Dear diary: crossing the border at Sunauli

Dear diary: crossing the border at Sunauli

Today we arrived in India. It was much less hectic than arriving into Kathmandu, but then crossing over land generally is.

We decided to walk to the border – 4km in the sweltering heat, carrying approximately 25kg between us, just to avoid haggling. It was one of those days (you know the kind, where you don’t want to talk or think or deal with the swarms of touts all saying exactly the same price, but telling you their price is the best).

By the time we arrived at the border, you could ring my top out. By this point, I wasn’t sure whether I was getting stared at because I was a western female or because I was disgusting.

Getting our stamps was easy and the immigration officials seemed to understand our need for a cool calm seat. Once we got our bearings we headed out to the streets to shouts of ‘change money here, good rates’.

They were not good rates. They were very bad rates. The equivalent of 58p’s worth of Indian rupees for $10.

Unfortunately, this did remind us that we didn’t actually have any Indian money. The nearest cash point was 7-8 km away, and we’d already used our sweat reserves getting to the border.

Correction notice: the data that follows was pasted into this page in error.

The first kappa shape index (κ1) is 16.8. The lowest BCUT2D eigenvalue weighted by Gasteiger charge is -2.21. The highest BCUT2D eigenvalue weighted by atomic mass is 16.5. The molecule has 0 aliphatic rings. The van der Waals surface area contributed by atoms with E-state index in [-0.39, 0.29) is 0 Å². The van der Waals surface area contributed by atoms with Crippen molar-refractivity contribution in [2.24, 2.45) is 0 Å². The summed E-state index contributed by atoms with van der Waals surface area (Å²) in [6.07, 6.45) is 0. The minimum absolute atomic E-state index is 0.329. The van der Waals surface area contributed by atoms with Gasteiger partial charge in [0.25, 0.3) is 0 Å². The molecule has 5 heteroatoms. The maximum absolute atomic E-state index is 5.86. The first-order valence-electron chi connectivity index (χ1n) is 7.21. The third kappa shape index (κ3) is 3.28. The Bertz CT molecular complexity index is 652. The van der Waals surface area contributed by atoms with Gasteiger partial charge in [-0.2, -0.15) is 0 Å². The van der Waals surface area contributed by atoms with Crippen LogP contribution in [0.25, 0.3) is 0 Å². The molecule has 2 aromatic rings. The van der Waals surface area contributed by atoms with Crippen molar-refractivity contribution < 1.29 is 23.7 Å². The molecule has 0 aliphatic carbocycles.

During our ‘stay’ in India (or 20 minute amble) we’d been hassled repeatedly by the same bus driver. Well, actually lots of bus drivers had been hassling, but only one had caught our attention (mainly because he had said the name of the place we were going and hadn’t just said ‘get on’). We decided to take him up on his offer. Plus it was cheaper than the Lonely Planet suggested… and they’d take dollars.

The only catch: it was a local bus. No problems there you might think. And for me, there wasn’t. But Tim didn’t fit in his seat, not even a little bit. His legs were just too big and he couldn’t get his knees in the seat.

As I write, Tim is squashed sideways into the seat with his knees, and everything that comes below them, jutting out awkwardly into the aisle. The busy aisle.

That aside, the journey is enjoyable. We’ve passed through fields and fields of sweet smelling herbs. I’d like to say Jasmine, but in truth I haven’t a clue. Soon we’ll be in Gorkaphur where we intend to get a train. Although we’ve just read our travellers bible (Lonely Planet) and it seems to imply we need to book ahead. Let’s hope overland travel continues to be our friend….

Over and out.

Gemma x

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